It's blooming freezing in Scotland just now. Summer, if you can call it that, is well and truly over and autumn is setting in at quite a pace. The tail end of hurricane katia earlier in the week has meant we've had some fairly wild weather conditions and the two days I spent down south this week in our head office at Godalming and in London for our team day quite literally felt like being abroad.
Yesterday however was lovely. It was chilly but the sun was shining brightly so when I finished work I decided to take advantage of the rare bit of sunshine and head out for a longer than usual walk with my two dogs. I had barely left the house when I heard the familiar sound of gun shots. It's not unusual where I live so I didn't give it much thought and carried on with little more than a hmmph under my breath.
I hoped the shots weren't coming from the direction I was planning to walk in but I hadn't got very far when I met another two dog walkers coming towards me looking less than happy. They stopped to tell me there were shooters further round the hill and that I was best advised to turn around. Much as I was enjoying my walk and looking forward to doing one of my favourite routes I didn't particularly fancy walking through the middle of a shoot. I reluctantly turned round and headed back in the direction I'd come from with two rather confused and disgruntled dogs.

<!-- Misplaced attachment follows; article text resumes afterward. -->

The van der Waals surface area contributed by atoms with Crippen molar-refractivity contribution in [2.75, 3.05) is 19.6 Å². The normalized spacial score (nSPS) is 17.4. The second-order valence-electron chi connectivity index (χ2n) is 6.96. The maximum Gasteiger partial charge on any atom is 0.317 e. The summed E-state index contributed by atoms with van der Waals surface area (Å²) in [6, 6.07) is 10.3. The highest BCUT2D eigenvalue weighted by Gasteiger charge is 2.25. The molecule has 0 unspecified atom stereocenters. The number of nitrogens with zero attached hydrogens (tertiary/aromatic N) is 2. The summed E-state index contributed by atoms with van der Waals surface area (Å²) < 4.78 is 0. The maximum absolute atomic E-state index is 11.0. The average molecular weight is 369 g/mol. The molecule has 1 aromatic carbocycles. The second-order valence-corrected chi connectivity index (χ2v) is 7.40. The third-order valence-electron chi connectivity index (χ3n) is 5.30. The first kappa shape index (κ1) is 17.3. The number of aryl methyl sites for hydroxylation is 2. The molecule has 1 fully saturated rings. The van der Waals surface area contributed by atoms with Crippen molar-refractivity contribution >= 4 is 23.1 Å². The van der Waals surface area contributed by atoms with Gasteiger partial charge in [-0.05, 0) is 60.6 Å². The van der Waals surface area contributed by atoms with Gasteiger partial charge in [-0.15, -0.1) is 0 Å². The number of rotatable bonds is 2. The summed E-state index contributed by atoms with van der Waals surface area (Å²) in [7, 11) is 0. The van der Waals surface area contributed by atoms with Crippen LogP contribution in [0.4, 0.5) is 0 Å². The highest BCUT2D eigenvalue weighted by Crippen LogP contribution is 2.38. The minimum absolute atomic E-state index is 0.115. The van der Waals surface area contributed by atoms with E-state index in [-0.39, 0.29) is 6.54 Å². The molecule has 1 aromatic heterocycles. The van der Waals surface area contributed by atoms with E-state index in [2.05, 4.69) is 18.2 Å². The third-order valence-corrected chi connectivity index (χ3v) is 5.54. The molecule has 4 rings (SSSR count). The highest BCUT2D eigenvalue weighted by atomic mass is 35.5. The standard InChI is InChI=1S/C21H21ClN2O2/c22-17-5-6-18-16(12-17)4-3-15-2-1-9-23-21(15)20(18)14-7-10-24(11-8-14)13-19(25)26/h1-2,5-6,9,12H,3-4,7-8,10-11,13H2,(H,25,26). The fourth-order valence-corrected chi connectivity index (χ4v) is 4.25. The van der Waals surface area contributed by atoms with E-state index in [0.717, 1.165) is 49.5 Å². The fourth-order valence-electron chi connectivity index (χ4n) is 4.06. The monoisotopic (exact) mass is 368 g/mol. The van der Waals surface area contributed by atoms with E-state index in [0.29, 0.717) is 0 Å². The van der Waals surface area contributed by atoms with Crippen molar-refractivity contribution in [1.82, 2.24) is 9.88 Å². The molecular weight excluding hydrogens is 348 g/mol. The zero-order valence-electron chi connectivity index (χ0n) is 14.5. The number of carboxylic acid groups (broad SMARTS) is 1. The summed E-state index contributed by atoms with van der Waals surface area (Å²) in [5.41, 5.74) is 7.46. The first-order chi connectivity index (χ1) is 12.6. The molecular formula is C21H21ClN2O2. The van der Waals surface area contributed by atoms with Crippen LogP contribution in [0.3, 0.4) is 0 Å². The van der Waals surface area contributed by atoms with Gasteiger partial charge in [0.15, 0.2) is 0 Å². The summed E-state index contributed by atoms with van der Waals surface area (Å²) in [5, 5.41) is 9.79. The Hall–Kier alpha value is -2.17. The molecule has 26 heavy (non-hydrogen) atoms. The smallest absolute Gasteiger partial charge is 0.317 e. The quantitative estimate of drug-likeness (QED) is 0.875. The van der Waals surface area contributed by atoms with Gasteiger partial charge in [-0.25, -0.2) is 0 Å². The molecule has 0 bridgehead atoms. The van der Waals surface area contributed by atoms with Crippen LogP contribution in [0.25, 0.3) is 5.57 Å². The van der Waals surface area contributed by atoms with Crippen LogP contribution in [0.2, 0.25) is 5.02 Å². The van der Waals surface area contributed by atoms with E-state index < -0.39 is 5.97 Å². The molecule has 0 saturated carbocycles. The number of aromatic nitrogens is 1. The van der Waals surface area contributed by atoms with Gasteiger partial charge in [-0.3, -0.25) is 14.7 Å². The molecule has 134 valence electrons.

As I headed back down the hill I saw that the couple who had stopped me were now talking to another couple and while I only nodded hello in passing I caught enough of the conversation to hear that they too were not impressed to have their evening walk cut short.
It got me thinking not only about how annoying this was but how unfair it is that large areas of countryside can just be effectively closed down to the people who live there so a few people can shoot. In the space of around ten minutes that was five people who had had their plans abruptly changed for them with no consultation. I doubt there were even as many as six shooters.
As I walked back towards safer territory, with a lot less of a spring in my step, I couldn't help but remember the terrible day when my neighbours' dog was killed in a snare. Their lovely springer spaniel was snared just a few minutes from where I was walking. Although it was a few years ago now I'll never forget the feeling as my friends carried the limp and lifeless body of their beloved pet home. The vet later said she had most likely been killed instantly as her neck had snapped due to the speed she ran into the snare. It was absolutely devastating.
I love the countryside and I love living here but these kind of things make me sick. The repercussions of the shooting industry go much further than just shooting a bird, the whole industry is based on cruelty, suffering and in my opinion downright selfishness. So while the shooters are out killing their birds and enjoying the countryside around my home I'm back at my desk with nothing more to do than look out the window at where I should have been walking.